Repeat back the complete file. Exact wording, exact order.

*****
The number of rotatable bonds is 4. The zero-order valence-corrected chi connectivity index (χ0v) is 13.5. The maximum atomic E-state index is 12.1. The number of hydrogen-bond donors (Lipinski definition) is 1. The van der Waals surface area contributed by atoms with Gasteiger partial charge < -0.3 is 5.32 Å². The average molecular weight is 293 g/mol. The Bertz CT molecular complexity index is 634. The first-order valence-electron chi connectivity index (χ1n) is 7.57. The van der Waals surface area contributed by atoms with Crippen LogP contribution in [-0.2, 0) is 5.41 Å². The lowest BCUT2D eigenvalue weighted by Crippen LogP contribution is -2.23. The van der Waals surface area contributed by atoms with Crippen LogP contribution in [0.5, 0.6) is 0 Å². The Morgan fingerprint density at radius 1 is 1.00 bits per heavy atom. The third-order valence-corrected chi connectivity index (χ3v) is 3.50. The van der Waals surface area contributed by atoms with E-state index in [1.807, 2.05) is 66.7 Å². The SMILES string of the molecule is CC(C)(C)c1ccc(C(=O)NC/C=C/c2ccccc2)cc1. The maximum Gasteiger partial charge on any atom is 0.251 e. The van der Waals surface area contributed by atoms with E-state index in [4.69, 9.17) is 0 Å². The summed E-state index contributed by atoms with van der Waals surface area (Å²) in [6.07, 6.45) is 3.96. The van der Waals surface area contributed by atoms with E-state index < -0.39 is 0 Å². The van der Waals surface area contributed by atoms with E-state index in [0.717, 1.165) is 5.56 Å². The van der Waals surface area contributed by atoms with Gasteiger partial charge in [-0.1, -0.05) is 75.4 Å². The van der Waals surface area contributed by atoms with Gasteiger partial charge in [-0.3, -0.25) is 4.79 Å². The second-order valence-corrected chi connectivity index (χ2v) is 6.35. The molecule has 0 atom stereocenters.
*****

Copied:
The number of rotatable bonds is 4. The zero-order valence-corrected chi connectivity index (χ0v) is 13.5. The maximum atomic E-state index is 12.1. The number of hydrogen-bond donors (Lipinski definition) is 1. The van der Waals surface area contributed by atoms with Gasteiger partial charge < -0.3 is 5.32 Å². The average molecular weight is 293 g/mol. The Bertz CT molecular complexity index is 634. The first-order valence-electron chi connectivity index (χ1n) is 7.57. The van der Waals surface area contributed by atoms with Crippen LogP contribution in [-0.2, 0) is 5.41 Å². The lowest BCUT2D eigenvalue weighted by Crippen LogP contribution is -2.23. The van der Waals surface area contributed by atoms with Crippen LogP contribution in [0.5, 0.6) is 0 Å². The Morgan fingerprint density at radius 1 is 1.00 bits per heavy atom. The third-order valence-corrected chi connectivity index (χ3v) is 3.50. The van der Waals surface area contributed by atoms with E-state index in [1.807, 2.05) is 66.7 Å². The SMILES string of the molecule is CC(C)(C)c1ccc(C(=O)NC/C=C/c2ccccc2)cc1. The maximum Gasteiger partial charge on any atom is 0.251 e. The van der Waals surface area contributed by atoms with E-state index in [4.69, 9.17) is 0 Å². The summed E-state index contributed by atoms with van der Waals surface area (Å²) in [6.07, 6.45) is 3.96. The van der Waals surface area contributed by atoms with E-state index < -0.39 is 0 Å². The van der Waals surface area contributed by atoms with E-state index in [0.717, 1.165) is 5.56 Å². The van der Waals surface area contributed by atoms with Gasteiger partial charge in [-0.1, -0.05) is 75.4 Å². The van der Waals surface area contributed by atoms with Gasteiger partial charge in [-0.3, -0.25) is 4.79 Å². The second-order valence-corrected chi connectivity index (χ2v) is 6.35. The molecule has 0 atom stereocenters.